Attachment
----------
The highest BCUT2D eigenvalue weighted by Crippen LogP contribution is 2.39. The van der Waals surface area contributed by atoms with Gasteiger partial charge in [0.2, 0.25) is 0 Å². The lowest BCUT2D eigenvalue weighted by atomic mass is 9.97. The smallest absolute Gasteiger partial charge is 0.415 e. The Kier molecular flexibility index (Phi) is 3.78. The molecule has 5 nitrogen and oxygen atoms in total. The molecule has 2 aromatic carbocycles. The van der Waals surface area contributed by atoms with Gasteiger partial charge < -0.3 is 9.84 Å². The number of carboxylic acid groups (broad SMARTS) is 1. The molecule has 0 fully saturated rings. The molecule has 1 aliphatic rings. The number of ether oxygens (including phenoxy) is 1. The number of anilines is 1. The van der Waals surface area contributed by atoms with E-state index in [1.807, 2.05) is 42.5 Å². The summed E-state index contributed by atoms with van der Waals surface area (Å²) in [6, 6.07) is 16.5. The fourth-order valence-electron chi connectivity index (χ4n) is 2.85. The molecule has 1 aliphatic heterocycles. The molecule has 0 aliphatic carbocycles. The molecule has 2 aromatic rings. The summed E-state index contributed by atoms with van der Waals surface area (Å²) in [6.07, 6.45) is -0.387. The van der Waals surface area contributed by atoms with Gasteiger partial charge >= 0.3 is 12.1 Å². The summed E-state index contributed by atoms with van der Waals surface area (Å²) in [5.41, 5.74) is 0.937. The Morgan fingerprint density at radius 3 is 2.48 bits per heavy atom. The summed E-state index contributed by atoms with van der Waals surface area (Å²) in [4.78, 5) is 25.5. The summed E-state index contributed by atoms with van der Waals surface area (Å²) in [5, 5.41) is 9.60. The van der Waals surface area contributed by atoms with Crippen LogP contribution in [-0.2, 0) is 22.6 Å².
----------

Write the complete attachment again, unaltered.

The highest BCUT2D eigenvalue weighted by Crippen LogP contribution is 2.39. The van der Waals surface area contributed by atoms with Gasteiger partial charge in [0.2, 0.25) is 0 Å². The lowest BCUT2D eigenvalue weighted by atomic mass is 9.97. The smallest absolute Gasteiger partial charge is 0.415 e. The Kier molecular flexibility index (Phi) is 3.78. The molecule has 5 nitrogen and oxygen atoms in total. The molecule has 2 aromatic carbocycles. The van der Waals surface area contributed by atoms with Gasteiger partial charge < -0.3 is 9.84 Å². The number of carboxylic acid groups (broad SMARTS) is 1. The molecule has 0 fully saturated rings. The molecule has 1 aliphatic rings. The number of ether oxygens (including phenoxy) is 1. The number of anilines is 1. The van der Waals surface area contributed by atoms with E-state index in [1.807, 2.05) is 42.5 Å². The summed E-state index contributed by atoms with van der Waals surface area (Å²) in [6, 6.07) is 16.5. The fourth-order valence-electron chi connectivity index (χ4n) is 2.85. The molecule has 1 aliphatic heterocycles. The molecule has 0 aliphatic carbocycles. The molecule has 2 aromatic rings. The summed E-state index contributed by atoms with van der Waals surface area (Å²) in [6.07, 6.45) is -0.387. The van der Waals surface area contributed by atoms with Gasteiger partial charge >= 0.3 is 12.1 Å². The summed E-state index contributed by atoms with van der Waals surface area (Å²) in [5.41, 5.74) is 0.937. The Morgan fingerprint density at radius 3 is 2.48 bits per heavy atom. The summed E-state index contributed by atoms with van der Waals surface area (Å²) in [4.78, 5) is 25.5. The summed E-state index contributed by atoms with van der Waals surface area (Å²) in [5, 5.41) is 9.60. The van der Waals surface area contributed by atoms with Crippen LogP contribution in [-0.2, 0) is 22.6 Å².